By Devika Syamnath Nov 1 (Reuters) - Singapore and Indonesian stock markets closed higher on Wednesday as an extended gaining run in global oil prices lifted energy stocks, while Thailand slipped, dragged by industrials. Singapore shares gained 0.5 percent, marking their strongest close in nearly two-and-a-half years, as oil prices soared to their highest since mid-2015 on hopes that major producers would maintain their output cuts. "Brent has touched a two-year high and that's providing an uplift to oil and gas stocks. You can see oil and gas heavyweights are up more than 2 percent," said Joel NG, an analyst at Singapore's KGI Securities. Oil-rig builders Sembcorp Industries and Keppel Corp rose 3 percent and 2.1 percent, respectively, with Keppel touching its highest since August 2015. Indonesia rose 0.5 percent on stronger oil and foreign fund inflows, with financials and energy stocks leading the gains. "We expect the market to trend higher on the first trading day of November, supported by foreign net buying and steady price uptick of crude oil," analyst Taye Shim of Jakarta-based Mirae Asset Sekuritas said in a note. Oil and gas explorer Energi Mega Persada rose 3 percent while Indika Energy was up 3.1 percent. Investor sentiment was also boosted by Indonesia's annual inflation rate easing for a fourth straight month in October, reaching its lowest level since January, as price increases of some foods continued to slow. Vietnam surged 0.7 percent, helped by industrial and consumer staple stocks. Builder FLC Faros Construction closed at a record high, gaining 7 percent, and was the biggest boost to the index. Meanwhile, Thai shares lost 0.4 percent, dragged by industrials. Siam Cement shed 2 percent after it reported a 16 percent fall in third-quarter net profit on weak cement demand. Thailand's annual main consumer price index rose for a fourth straight month in October, slightly higher than forecasts, but the rate was still below the central bank's target, giving it room to keep monetary policy accommodative. The Philippine market was closed on Wednesday for a public holiday. For Asian Companies click; SOUTHEAST ASIAN STOCK MARKETS Change on day Market Current Previous Pct Move close Singapore 3391.61 3374.08 0.52 Bangkok 1714.55 1721.37 -0.40 Jakarta 6038.146 6005.784 0.54 Kuala Lumpur 1743.93 1747.92 -0.23 Ho Chi Minh 842.71 837.28 0.65 Change on year Market Current End 2016 Pct Move Singapore 3391.61 2880.76 17.73 Bangkok 1714.55 1542.94 11.12 Jakarta 6038.146 5296.711 14.00 Kuala Lumpur 1743.93 1641.73 6.23 Ho Chi Minh 842.71 664.87 26.75 (Reporting by Devika Syamnath; Editing by Amrutha Gayathri)
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The Skullcandy Jib True is a pair of well-built headphones that resemble its premium sibling Skullcandy Sesh Truly Wireless. They are low-profile Truly wireless headphones that look good and don't feel too cheap. They are definitely some of the smaller earbuds that we have tested and do not protrude too much from your ears.
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The Xiaomi Mi Smart Speaker (although its design mimics the Premium Sonos One) is a dream come true for first-time buyers of smart speakers. This speaker can easily be the center of the smart home ecosystem. It offers everything you can wish for from a smart speaker, at a price that is almost too good to be true.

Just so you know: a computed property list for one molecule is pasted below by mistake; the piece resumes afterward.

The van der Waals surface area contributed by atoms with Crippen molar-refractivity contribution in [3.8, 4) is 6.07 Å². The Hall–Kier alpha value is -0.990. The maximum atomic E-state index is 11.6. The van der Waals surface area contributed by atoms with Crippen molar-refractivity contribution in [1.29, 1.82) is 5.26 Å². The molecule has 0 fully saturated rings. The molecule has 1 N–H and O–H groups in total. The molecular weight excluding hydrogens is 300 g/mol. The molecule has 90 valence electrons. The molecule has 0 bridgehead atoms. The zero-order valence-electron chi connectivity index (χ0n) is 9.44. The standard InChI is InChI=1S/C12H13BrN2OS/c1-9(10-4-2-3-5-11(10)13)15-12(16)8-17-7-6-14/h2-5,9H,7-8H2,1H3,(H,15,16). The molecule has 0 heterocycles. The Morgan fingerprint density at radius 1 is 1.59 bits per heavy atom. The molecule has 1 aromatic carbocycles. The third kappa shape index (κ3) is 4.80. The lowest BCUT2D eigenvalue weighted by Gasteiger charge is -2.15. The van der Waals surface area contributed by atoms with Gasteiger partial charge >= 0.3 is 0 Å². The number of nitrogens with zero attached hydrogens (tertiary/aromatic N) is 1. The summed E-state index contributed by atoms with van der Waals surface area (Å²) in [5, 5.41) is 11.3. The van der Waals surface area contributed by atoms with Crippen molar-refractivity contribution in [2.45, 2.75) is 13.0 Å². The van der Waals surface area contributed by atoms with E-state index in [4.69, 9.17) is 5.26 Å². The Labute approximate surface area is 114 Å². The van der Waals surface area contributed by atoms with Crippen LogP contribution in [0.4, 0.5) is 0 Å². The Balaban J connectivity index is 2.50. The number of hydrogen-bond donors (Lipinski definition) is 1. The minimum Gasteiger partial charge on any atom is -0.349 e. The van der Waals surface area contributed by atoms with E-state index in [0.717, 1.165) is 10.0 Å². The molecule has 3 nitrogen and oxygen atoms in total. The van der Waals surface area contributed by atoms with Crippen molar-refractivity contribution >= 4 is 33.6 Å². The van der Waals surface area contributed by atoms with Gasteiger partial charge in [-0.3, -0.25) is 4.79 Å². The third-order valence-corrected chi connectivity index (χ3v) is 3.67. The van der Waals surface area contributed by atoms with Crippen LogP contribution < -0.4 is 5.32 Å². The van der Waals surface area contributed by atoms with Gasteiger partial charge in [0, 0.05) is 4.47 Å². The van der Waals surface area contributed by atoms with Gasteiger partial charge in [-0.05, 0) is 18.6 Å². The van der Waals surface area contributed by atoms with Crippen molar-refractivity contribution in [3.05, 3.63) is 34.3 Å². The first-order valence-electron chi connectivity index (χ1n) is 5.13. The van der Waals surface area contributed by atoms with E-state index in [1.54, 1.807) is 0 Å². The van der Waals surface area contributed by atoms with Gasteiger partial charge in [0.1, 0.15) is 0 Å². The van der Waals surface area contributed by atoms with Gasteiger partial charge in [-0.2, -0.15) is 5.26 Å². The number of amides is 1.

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In its latest Short-Term Energy Outlook (STEO), released on January 12, the U.S. Energy Information Administration (EIA) forecasts that generation from natural gas-fired power plants in the U.S. electric power sector will decline by about 8% in 2021. This decline would be the first annual decline in natural gas-fired generation since 2017. Forecast generation from coal-fired power plants will increase by 14% in 2021, after declining by 20% in 2020. EIA forecasts that generation from nonhydropower renewable energy sources, such as solar and wind, will grow by 18% in 2021—the fastest annual growth rate since 2010.
The shift from coal to natural gas marked a significant change in the energy sources used to generate electricity in the United States in the past decade. This shift was driven primarily by the sustained low natural gas price. In 2020, natural gas prices were the lowest in decades: the nominal price of natural gas delivered to electric generators averaged $2.37 per million British thermal units (Btu). For 2021, EIA forecasts the average nominal price of natural gas for power generation will rise by 41% to an average of $3.35 per million Btu, about where it was in 2017. In contrast, EIA expects nominal coal prices will rise just 6% in 2021.
The large expected rise in natural gas prices is the primary driver in EIA’s forecast that less electricity will be generated from natural gas and more electricity will come from coal-fired power plants in 2021 than in recent years. EIA expects about 36% of total U.S. electricity generation in 2021 will be fueled by natural gas, down from 39% in 2020. The forecast coal-fired generation share in 2021 rises to 22% from 20% last year. However, these forecast generation shares are still different from 2017, when natural gas and coal each fueled 31% of total U.S. electricity generation.
Significant growth in electricity-generating capacity from renewable energy sources in 2021 is also likely to affect the mix of fuels used for power generation. Power developers are scheduled to add 15.4 gigawatts (GW) of new utility-scale solar capacity this year, which would be a record high. An additional 12.2 GW of wind capacity is scheduled to come online in 2021, following 21 GW of wind capacity that was added last year. Much of this new renewable generating capacity will be located in areas that have relied on natural gas as a primary fuel for power generation in recent years, such as in Texas.